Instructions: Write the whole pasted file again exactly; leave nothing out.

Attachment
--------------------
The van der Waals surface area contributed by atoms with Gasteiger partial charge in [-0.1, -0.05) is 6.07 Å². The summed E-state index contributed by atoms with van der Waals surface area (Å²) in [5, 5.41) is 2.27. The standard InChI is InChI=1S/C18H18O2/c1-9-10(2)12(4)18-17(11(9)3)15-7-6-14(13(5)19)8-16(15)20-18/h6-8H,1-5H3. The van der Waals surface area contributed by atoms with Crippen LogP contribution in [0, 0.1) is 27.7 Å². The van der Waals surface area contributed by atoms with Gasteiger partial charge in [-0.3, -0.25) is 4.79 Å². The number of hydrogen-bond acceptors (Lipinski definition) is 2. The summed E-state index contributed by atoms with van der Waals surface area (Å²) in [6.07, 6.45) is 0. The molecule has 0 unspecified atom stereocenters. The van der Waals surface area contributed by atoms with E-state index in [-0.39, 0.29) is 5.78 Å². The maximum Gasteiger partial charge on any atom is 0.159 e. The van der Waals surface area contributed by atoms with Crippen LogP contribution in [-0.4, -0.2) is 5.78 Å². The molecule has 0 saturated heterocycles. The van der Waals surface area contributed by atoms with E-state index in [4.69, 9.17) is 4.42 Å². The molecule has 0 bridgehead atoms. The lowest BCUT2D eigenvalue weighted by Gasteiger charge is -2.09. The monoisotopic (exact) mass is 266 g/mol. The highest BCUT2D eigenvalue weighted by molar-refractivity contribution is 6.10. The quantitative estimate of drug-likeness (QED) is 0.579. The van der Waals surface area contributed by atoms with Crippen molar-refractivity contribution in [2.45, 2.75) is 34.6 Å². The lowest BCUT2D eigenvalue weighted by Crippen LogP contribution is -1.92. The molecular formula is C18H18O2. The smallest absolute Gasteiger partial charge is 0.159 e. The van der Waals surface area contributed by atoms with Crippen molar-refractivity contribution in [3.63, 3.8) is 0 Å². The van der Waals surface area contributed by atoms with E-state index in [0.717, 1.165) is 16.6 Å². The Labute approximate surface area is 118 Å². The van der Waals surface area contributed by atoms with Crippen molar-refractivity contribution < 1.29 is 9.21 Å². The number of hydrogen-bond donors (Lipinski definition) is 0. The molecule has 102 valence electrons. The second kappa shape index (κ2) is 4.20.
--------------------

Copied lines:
The van der Waals surface area contributed by atoms with Gasteiger partial charge in [-0.1, -0.05) is 6.07 Å². The summed E-state index contributed by atoms with van der Waals surface area (Å²) in [5, 5.41) is 2.27. The standard InChI is InChI=1S/C18H18O2/c1-9-10(2)12(4)18-17(11(9)3)15-7-6-14(13(5)19)8-16(15)20-18/h6-8H,1-5H3. The van der Waals surface area contributed by atoms with Crippen LogP contribution in [0, 0.1) is 27.7 Å². The van der Waals surface area contributed by atoms with Gasteiger partial charge in [-0.3, -0.25) is 4.79 Å². The number of hydrogen-bond acceptors (Lipinski definition) is 2. The summed E-state index contributed by atoms with van der Waals surface area (Å²) in [6.07, 6.45) is 0. The molecule has 0 unspecified atom stereocenters. The van der Waals surface area contributed by atoms with E-state index in [-0.39, 0.29) is 5.78 Å². The maximum Gasteiger partial charge on any atom is 0.159 e. The van der Waals surface area contributed by atoms with Crippen LogP contribution in [-0.4, -0.2) is 5.78 Å². The molecule has 0 saturated heterocycles. The van der Waals surface area contributed by atoms with E-state index in [4.69, 9.17) is 4.42 Å². The molecule has 0 bridgehead atoms. The lowest BCUT2D eigenvalue weighted by Gasteiger charge is -2.09. The monoisotopic (exact) mass is 266 g/mol. The highest BCUT2D eigenvalue weighted by molar-refractivity contribution is 6.10. The quantitative estimate of drug-likeness (QED) is 0.579. The van der Waals surface area contributed by atoms with Crippen molar-refractivity contribution in [2.45, 2.75) is 34.6 Å². The lowest BCUT2D eigenvalue weighted by Crippen LogP contribution is -1.92. The molecular formula is C18H18O2. The smallest absolute Gasteiger partial charge is 0.159 e. The van der Waals surface area contributed by atoms with Crippen molar-refractivity contribution in [3.63, 3.8) is 0 Å². The van der Waals surface area contributed by atoms with E-state index in [0.717, 1.165) is 16.6 Å². The Labute approximate surface area is 118 Å². The van der Waals surface area contributed by atoms with Crippen molar-refractivity contribution < 1.29 is 9.21 Å². The number of hydrogen-bond donors (Lipinski definition) is 0. The molecule has 102 valence electrons. The second kappa shape index (κ2) is 4.20.